The Weeklies: May 5 - May 11
On Sunday, May 5, I woke up early, hungover. I put on my rain boots -- it was pouring, gray and slightly chilly -- and walked north to Ft. Greene for brunch.
I listened to music on my walk, which helped my tired legs keep up a pace. I paused to dodge puddles, wet leaves, dog poop, and hanging branches.
It's impossible to ignore how different New York and my hometown, Mobile, Alabama, are. In Mobile, if I were to meet a friend for lunch I'd be in the car for passing big oak trees and green parks. You'd never see this many people walking. And the weather! We never had long stretches of in-between. In March, we'd have 21 perfect days, then quickly descend into summer. Summer would end on Thanksgiving day.
I turned a corner and entered Colonia Verde. The front section of the restaurant -- a narrow room leading to a covered terrace -- was empty. I was put in a high booth seat with a leather cushion. My friend arrived at 11 o'clock. We took the time to catch up and talk about our summer travels. I knew, as I know every May, summer will start and end in a flash. If you don't nail down the holidays, hold tight to the warm evenings and baton down the sunny afternoons, you'll lose it all in an August windstorm. I'm never as strategic as I would like. Some summer Fridays (the New York tradition of getting a few Friday's off every summer without penalty to your accruing PTO) pass by and all I do is binge watch TV. Every May I scroll past the weeks on my calendar saying things like: Bermuda, Montreal, New Orleans. It never happens.
I had writing group on Monday. My usual after-work pit stop at Argo Tea and writing group. Beyond that, the week was fast and busy. Alistair and I nearly hit a record of cooking a meal almost every night last week: chicken Basquaise with rice; butternut squash ravioli with a burrata, prosciutto and arugula salad; toasted sourdough bread with goat cheese and olive oil; roast salmon with sautéed zucchini (and as always, I peeled the oily skin from the pan and ate it with my fingers) . After dinner together we sat side by side on the couch making the rest of our reservations for our trip to Normandy and Paris in less than a month.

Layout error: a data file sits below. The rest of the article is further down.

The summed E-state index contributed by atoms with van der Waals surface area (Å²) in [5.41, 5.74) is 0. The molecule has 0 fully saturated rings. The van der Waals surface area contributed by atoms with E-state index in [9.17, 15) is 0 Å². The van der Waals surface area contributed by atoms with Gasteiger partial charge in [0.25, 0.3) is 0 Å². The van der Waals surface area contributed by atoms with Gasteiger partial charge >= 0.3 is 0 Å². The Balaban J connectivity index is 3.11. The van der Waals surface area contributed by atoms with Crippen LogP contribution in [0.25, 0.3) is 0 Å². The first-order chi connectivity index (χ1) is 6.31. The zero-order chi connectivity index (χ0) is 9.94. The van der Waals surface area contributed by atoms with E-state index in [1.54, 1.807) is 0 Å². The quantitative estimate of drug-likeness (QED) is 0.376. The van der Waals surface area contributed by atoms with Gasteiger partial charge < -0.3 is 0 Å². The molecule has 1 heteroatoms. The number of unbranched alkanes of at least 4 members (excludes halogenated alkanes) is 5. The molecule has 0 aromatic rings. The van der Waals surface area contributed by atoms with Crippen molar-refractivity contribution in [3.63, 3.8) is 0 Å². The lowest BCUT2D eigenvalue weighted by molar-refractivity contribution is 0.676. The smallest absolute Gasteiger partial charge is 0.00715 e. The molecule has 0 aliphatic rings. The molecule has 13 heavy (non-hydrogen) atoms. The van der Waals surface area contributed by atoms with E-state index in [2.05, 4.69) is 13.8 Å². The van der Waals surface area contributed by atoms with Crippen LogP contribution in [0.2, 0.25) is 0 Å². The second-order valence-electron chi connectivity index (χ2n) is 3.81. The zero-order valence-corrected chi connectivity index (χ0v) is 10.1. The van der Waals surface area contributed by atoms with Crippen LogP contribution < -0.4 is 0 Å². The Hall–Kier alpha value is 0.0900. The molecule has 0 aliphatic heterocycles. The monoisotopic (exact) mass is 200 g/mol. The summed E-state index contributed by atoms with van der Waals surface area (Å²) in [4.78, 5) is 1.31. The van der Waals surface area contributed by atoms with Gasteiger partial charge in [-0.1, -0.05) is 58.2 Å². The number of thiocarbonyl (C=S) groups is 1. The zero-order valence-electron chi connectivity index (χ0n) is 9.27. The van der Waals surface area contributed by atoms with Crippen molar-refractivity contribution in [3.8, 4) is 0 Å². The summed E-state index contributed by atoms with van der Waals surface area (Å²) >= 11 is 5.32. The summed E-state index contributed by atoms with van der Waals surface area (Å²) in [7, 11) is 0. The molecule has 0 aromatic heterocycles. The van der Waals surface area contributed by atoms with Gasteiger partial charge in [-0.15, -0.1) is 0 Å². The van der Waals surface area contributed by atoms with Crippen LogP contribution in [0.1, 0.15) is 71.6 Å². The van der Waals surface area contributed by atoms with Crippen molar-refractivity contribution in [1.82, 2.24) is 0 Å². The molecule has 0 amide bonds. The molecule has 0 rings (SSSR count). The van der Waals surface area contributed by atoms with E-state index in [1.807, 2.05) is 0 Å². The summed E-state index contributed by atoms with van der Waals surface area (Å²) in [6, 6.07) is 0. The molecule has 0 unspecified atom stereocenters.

On Friday after work I joined Alistair and his colleagues at a networking event. It was my first time ever attending a networking event, and since I was invited last minute I didn't have time to be nervous. The event was hosted at a bar near Times Square where a back section was reserved just for guests. I liked that just adding the word "networking" to any event meant that it was encouraged to walk up to strangers and shake their hand. I decided against drinking and balanced a tall water goblet in one hand and my backpack in another. The worst part was the moments spent floundering in the crowd, especially when I was done chatting with one person and was looking around for someone else to introduce myself to. The second worst moment: the times when someone would look at my name tag, decide I wasn't worth their time, and move on.
Saturday morning my alarm went off at 7 am and travelled to Harlem for a hair appointment. I was nervous. Now that natural hair is encouraged and mostly accepted in the black community (which is very, very good), I felt sheepish going for a relaxer. When I left the salon at 11 am I met Alistair in midtown again for lunch. The weather was beautiful. People were spending so much time in the sun that many of the noses and arms and foreheads were sunburnt. Even though speed walking past tourists in midtown is a pain, I love them. I love them because I was them once. So many summers I stopped on sidewalks to take photos and look up. I noticed on the corner of Eighth Avenue and 42nd Street that my favorite cheesy, touristy restaurant had closed and become a seafood joint. It made me sad.
We walked all the way from midtown to Flatiron and separated. I went home to write, he went to the gym. Instead of writing I sat in the window and watched people go by. By the time he was back, I had to change for dinner out.
Alistair's high school friends get together a couple of times a year. He attended school in Switzerland, so all his friends picked a Swiss restaurant named Mont Blanc (and yes, you're right, Mont Blanc is in France, but whatever). Alistair's friends are a lively bunch. We took a long table at the back of the restaurant and ordered a ton of cheese fondues and a couple raclettes. I had far too much Swiss wine.
Everyone wanted to stay out for another drink but we declined. I got home at midnight and dreamed of dinner parties and taxi drives. I slept late.